A new study has found that a patient self-reporting version of the Healthy Aging Brain Care Monitor, which measures cognitive, functional and psychological symptoms, is user-friendly, reliable and sensitive to changes in symptoms.
The Healthy Aging Brain Center Monitor measures 27 items on a four-point scale to assess cognitive, functional, and psychological symptoms. It can be used by a patient’s health care team to track scores over time to note declines or improvements.
“Depression, anxiety, and inability to cope with demands of daily living are common in older adults. The patient self-reporting version of the HABC Monitor helps busy physicians accurately measure and monitor the severity of symptoms, providing valuable information that the patient’s entire care team needs,” said Malaz Boustani, M.D., M.P.H., a researcher at the Regenstrief Institute in Indianapolis, Ind., an informatics and health care research group associated with the Indiana University School of Medicine.
Self-reported cognitive measurements on the HABC Monitor, which was developed by researchers from Regenstrief and the Indiana University Center for Aging Research, include the ability to correctly identify the month and year, the ability to memorize and the ability to handle complex financial affairs.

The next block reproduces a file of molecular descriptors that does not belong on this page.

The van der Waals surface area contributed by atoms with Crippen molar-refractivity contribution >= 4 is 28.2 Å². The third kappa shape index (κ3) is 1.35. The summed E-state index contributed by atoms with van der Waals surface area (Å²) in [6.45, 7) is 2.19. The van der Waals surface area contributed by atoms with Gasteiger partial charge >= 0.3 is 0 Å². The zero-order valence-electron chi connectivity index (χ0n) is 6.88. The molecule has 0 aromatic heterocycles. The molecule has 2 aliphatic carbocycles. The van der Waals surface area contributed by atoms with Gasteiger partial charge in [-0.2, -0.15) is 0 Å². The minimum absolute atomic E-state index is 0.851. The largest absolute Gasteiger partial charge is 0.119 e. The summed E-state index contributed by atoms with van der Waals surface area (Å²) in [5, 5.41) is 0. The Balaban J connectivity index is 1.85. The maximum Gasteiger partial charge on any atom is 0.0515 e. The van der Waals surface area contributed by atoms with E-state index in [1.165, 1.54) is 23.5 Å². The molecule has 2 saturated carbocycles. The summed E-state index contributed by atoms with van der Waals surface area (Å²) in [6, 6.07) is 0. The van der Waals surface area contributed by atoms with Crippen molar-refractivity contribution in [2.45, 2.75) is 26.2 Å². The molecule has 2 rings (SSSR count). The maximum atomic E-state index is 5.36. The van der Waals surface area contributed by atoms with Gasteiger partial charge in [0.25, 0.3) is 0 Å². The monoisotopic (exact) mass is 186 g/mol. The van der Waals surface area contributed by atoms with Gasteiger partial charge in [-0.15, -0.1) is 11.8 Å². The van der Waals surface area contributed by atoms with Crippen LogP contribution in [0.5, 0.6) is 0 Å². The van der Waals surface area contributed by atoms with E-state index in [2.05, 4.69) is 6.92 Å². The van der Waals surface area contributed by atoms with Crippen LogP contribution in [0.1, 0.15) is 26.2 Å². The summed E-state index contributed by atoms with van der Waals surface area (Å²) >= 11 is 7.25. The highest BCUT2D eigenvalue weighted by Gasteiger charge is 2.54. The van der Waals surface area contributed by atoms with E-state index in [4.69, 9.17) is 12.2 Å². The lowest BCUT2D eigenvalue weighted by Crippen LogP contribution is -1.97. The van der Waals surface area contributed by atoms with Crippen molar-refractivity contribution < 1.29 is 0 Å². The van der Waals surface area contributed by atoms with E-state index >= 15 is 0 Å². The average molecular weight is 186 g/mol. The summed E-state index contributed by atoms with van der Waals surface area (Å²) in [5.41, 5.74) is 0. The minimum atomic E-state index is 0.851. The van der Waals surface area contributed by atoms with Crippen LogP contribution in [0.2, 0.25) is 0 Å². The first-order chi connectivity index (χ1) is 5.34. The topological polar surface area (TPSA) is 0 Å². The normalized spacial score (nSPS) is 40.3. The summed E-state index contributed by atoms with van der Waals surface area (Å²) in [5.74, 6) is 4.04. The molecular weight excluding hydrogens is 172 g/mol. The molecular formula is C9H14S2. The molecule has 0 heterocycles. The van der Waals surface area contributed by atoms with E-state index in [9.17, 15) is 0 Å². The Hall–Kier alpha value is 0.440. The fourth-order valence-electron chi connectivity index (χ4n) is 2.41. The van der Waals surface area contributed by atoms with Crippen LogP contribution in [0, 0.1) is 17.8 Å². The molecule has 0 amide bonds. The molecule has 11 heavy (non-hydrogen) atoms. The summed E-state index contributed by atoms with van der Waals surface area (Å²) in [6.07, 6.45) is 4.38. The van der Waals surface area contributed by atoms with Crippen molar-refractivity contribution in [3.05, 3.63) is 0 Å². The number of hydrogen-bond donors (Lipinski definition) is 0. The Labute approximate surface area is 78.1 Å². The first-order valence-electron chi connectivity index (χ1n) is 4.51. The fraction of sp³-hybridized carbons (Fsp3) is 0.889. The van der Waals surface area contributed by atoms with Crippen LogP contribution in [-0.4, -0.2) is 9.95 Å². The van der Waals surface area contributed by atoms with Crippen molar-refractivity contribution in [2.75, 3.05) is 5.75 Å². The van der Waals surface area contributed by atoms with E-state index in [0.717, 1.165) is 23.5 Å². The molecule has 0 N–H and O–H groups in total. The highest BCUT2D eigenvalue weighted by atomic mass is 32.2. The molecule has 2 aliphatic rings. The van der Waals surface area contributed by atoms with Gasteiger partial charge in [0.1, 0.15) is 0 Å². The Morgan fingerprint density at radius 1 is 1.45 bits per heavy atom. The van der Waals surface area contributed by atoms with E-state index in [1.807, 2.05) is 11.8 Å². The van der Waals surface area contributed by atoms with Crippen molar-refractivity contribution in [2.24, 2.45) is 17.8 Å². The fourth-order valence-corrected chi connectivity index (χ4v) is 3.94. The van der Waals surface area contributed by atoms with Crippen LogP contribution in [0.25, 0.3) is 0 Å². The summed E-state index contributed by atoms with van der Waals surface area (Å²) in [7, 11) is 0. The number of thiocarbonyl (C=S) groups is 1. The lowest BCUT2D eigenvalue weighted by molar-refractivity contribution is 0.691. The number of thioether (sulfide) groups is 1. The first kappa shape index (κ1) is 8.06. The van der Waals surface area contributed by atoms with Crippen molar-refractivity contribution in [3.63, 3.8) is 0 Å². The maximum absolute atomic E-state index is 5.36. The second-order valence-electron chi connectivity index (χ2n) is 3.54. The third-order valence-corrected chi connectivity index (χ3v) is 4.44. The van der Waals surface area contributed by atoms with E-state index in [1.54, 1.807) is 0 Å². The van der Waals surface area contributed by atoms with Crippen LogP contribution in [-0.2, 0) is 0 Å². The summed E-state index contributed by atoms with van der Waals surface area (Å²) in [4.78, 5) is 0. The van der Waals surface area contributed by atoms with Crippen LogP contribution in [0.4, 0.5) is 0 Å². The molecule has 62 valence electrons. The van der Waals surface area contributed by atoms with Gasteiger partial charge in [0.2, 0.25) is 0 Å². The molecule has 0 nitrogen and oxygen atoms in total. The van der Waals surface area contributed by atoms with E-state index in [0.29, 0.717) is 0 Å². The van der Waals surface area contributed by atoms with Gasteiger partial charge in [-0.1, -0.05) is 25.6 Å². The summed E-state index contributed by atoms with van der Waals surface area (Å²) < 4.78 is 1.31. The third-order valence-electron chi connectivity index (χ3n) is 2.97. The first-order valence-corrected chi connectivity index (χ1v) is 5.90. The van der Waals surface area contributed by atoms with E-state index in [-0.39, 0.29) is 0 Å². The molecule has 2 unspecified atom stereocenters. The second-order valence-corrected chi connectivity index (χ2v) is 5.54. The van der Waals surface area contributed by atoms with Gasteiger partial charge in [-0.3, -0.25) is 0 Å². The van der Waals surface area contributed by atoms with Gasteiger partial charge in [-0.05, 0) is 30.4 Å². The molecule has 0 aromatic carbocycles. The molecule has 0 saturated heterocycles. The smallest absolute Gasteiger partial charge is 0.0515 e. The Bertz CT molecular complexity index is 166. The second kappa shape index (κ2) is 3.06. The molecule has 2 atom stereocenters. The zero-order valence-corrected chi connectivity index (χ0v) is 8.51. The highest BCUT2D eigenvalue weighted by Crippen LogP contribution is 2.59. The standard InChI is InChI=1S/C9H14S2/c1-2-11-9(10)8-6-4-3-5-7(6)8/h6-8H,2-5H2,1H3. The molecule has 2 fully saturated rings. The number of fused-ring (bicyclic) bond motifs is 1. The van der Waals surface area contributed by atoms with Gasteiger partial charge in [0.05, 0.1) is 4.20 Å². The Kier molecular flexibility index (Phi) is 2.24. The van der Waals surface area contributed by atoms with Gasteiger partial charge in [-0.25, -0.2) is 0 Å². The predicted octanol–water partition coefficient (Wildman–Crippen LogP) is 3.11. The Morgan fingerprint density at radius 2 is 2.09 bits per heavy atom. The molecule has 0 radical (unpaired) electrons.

Functional measurements include the ability to learn to use a tool, appliance, or gadget; planning and preparing meals; and the ability to conduct activities of daily living, such as bathing, shopping, and performing household chores.
Psychological measurements include scores on depression, anxiety, irritability, and appetite.
“We found that, like the caregiver version of the tool which we previously developed, the patient-reported information yields an accurate assessment of the patient’s cognitive, functional, and psychological well-being,” said Patrick Monahan, Ph.D., an associate professor of biostatistics at the aging research center.
“However, if a patient self-reports a perfect cognitive score, further performance testing or clinical examination or caregiver-reported HABC Monitor information is recommended to rule out the possibility that the patient is unaware of cognitive symptoms.”
For the study, researchers recruited 291 patients with a mean age of 72 years. About 56 percent of the study participants were African-American, and 76 percent were female. All were patients age 65 or older seen at Eskenazi Health primary-care clinics.
Older patients seeing primary-care physicians typically have multiple chronic conditions, such as diabetes, depression, anxiety, cancer, stroke, dementia, or chronic heart failure, the researchers noted. That is why a tool that measures a wide range of relevant symptoms is beneficial to clinicians when monitoring these patients’ treatment plans, they said.
The study was published in Clinical Interventions in Aging.
Source: Indiana University